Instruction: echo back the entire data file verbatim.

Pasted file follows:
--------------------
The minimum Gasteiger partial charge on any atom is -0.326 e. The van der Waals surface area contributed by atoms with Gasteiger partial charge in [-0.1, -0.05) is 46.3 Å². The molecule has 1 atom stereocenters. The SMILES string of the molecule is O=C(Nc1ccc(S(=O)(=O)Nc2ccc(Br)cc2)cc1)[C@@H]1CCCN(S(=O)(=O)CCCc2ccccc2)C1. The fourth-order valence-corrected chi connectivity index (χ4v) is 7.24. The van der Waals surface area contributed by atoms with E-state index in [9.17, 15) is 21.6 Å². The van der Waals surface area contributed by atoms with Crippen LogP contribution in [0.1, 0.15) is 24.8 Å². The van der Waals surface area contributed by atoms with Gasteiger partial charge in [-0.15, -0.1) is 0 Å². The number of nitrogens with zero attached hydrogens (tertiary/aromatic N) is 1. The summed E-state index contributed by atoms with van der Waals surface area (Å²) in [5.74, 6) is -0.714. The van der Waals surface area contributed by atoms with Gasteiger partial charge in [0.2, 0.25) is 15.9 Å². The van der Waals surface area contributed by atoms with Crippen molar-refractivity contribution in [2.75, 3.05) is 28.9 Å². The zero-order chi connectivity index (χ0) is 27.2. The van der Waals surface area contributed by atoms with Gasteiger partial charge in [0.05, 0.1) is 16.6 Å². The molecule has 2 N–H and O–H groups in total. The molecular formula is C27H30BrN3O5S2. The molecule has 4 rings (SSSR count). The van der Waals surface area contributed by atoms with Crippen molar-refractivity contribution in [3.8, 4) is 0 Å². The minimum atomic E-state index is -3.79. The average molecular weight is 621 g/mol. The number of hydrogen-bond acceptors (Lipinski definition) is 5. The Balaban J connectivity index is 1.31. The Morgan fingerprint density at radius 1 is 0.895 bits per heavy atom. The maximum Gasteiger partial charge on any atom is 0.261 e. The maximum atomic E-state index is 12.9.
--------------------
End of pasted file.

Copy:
The minimum Gasteiger partial charge on any atom is -0.326 e. The van der Waals surface area contributed by atoms with Gasteiger partial charge in [-0.1, -0.05) is 46.3 Å². The molecule has 1 atom stereocenters. The SMILES string of the molecule is O=C(Nc1ccc(S(=O)(=O)Nc2ccc(Br)cc2)cc1)[C@@H]1CCCN(S(=O)(=O)CCCc2ccccc2)C1. The fourth-order valence-corrected chi connectivity index (χ4v) is 7.24. The van der Waals surface area contributed by atoms with E-state index in [9.17, 15) is 21.6 Å². The van der Waals surface area contributed by atoms with Crippen LogP contribution in [0.1, 0.15) is 24.8 Å². The van der Waals surface area contributed by atoms with Gasteiger partial charge in [-0.15, -0.1) is 0 Å². The number of nitrogens with zero attached hydrogens (tertiary/aromatic N) is 1. The summed E-state index contributed by atoms with van der Waals surface area (Å²) in [5.74, 6) is -0.714. The van der Waals surface area contributed by atoms with Gasteiger partial charge in [0.2, 0.25) is 15.9 Å². The van der Waals surface area contributed by atoms with Crippen molar-refractivity contribution in [2.75, 3.05) is 28.9 Å². The zero-order chi connectivity index (χ0) is 27.2. The van der Waals surface area contributed by atoms with Gasteiger partial charge in [0.05, 0.1) is 16.6 Å². The molecule has 2 N–H and O–H groups in total. The molecular formula is C27H30BrN3O5S2. The molecule has 4 rings (SSSR count). The van der Waals surface area contributed by atoms with Crippen molar-refractivity contribution in [3.8, 4) is 0 Å². The minimum atomic E-state index is -3.79. The average molecular weight is 621 g/mol. The number of hydrogen-bond acceptors (Lipinski definition) is 5. The Balaban J connectivity index is 1.31. The Morgan fingerprint density at radius 1 is 0.895 bits per heavy atom. The maximum Gasteiger partial charge on any atom is 0.261 e. The maximum atomic E-state index is 12.9.